Going to such a huge university (and the #1 party school in the country at that time) and experiencing the new found freedom wasn't great on my study habits so within a year or two I realized that being a doctor was not going to be an option. I didn't really have any clear idea of what I would do now, since doctor was always my dream, so I randomly picked a business degree. I remembered having enjoyed Economics in high school so I decided to go with that. I worked as a bartender throughout college and we will just say I enjoyed the social scene.

In 2010 after doing a victory lap (5 years of college) I graduated with my Bachelors in Economics. I learned so much practical knowledge with this degree (and NO shortage of calculus and statistics) but I was not really sure what I was going to do next. Do you become an Economist? No idea.

I decided to move back to my parents house in the Atlanta suburbs to start looking for a job. It just seemed like the logical thing to do. They encouraged me to move home and save money to buy a house and although I was hesitant after being on my own for the last 5 years it was one of the best decisions I have ever made. Still having no idea what kind of career I should head toward I just randomly started applying for jobs, mostly in banking.

The economy was tanked, and I was either too inexperienced (apparently knowing how to mix a ton of drinks and sling shots isn't transferable to the corporate world) or too overqualified for jobs that didn't require a degree. My mom started sending me jobs she thought I should apply for. Let me just say that they were OUT there. I mean, they were great jobs, but NOTHING in my field. I vividly remember one day being like "Mom, stop sending me these crazy jobs, this is for an entry level Software Engineer position, I have an Econ degree and know NOTHING about computers." She responded "Who cares, the worst they can tell you is no and you get the experience of an interview."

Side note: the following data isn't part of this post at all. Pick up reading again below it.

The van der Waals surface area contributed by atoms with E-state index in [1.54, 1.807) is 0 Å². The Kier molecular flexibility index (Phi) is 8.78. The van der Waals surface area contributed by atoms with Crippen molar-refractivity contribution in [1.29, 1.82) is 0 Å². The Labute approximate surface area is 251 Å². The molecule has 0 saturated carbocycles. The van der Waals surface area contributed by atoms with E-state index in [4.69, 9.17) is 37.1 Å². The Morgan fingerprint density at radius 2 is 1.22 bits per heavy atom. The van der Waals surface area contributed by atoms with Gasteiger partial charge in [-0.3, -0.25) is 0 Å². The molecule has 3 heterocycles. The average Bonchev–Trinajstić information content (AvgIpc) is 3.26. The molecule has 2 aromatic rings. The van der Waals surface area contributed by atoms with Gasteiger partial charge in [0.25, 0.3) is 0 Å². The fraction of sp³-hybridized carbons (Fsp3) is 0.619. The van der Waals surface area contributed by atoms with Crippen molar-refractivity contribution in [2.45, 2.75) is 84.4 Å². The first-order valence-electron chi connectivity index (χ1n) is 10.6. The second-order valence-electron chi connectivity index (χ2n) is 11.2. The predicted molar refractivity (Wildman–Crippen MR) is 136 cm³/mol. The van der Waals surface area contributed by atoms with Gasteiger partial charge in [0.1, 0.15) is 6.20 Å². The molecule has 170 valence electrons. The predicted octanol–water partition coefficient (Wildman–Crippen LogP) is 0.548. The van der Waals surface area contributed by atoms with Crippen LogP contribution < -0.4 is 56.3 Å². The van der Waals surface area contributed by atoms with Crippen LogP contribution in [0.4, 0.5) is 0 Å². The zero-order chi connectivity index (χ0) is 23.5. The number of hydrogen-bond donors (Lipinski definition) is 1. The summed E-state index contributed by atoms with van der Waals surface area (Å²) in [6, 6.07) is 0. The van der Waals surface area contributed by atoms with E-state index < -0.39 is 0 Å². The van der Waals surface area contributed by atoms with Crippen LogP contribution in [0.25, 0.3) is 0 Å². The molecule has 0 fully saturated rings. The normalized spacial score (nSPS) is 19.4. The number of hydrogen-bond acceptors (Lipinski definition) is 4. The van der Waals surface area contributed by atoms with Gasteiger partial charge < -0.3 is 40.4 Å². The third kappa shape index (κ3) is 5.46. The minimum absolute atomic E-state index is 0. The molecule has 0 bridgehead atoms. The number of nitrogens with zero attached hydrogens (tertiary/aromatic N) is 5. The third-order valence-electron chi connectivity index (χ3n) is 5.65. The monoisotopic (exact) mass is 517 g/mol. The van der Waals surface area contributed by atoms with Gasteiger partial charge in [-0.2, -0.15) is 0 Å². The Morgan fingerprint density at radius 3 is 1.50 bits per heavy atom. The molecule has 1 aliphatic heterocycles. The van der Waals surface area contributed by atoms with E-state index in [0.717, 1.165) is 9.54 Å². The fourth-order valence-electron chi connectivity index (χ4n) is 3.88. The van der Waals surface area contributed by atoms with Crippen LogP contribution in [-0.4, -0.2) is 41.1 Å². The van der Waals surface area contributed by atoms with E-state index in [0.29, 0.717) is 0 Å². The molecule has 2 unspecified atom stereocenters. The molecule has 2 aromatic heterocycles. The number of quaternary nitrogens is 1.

I applied for said Software Engineer position, and shockingly, within a few days I was called for an interview. I knew I wasn't going to get the job but I didn't care. I wasn't afraid of rejection as long as I put forth my best effort. My interview essentially became me persuading (begging?) the owner of the company to hire me. I could tell he liked me as a person and I did my best to let him know that I could pick up whatever it was that he wanted me to do. Thank God he didn't ask me anything technical and I was very honest about "knowing nothing about technology."

By the grace of God, I received an offer letter about a week later. I truly couldn't believe it and I was shocked that this man was going to pay me and give me health benefits for something I knew nothing about. I don't think I could sign that offer acceptance fast enough. I honestly didn't even care how much it paid - I would have worked for $2,000 a year at that point. It was my in to the corporate world. Now all I had to do was to stay good on my word and prove myself to this poor guy I had convinced to hire me.

The training was rigorous, I had to pass a Software certification after 4 weeks of training. Basically nothing made sense but I'm a decent test taker and was one of the first people in my training class to get the certification. At this point I knew that I would figure it out and get by. I also knew that I probably wasn't going to stay in this field for more than a few years but I'd let the economy do it's thing and try again another time. Just shy of 2 years from graduating, I was able to purchase my first home in Buckhead. All on my own. The hard work had paid off.

8 years, 5 additional technical/engineering certifications and many big clients later, I never switched careers. Who knew that my future would be built on this. I absolutely LOVE what I do. I've been part of teams that have transformed systems within huge organizations and I take a lot of pride in what I do. I owe EVERYTHING to the man who made this possible, for taking a chance on me, for believing in me. He will never know the way he has touched my life and I will never be able to repay him for paving my future (and some really wonderful, patient mentors).

Why do I write all about this, you may ask.

I whole-heartedly believe that my adult life has been transformed due to this one opportunity. Taking this one chance. Submitting this one job application. Not being afraid to hear no.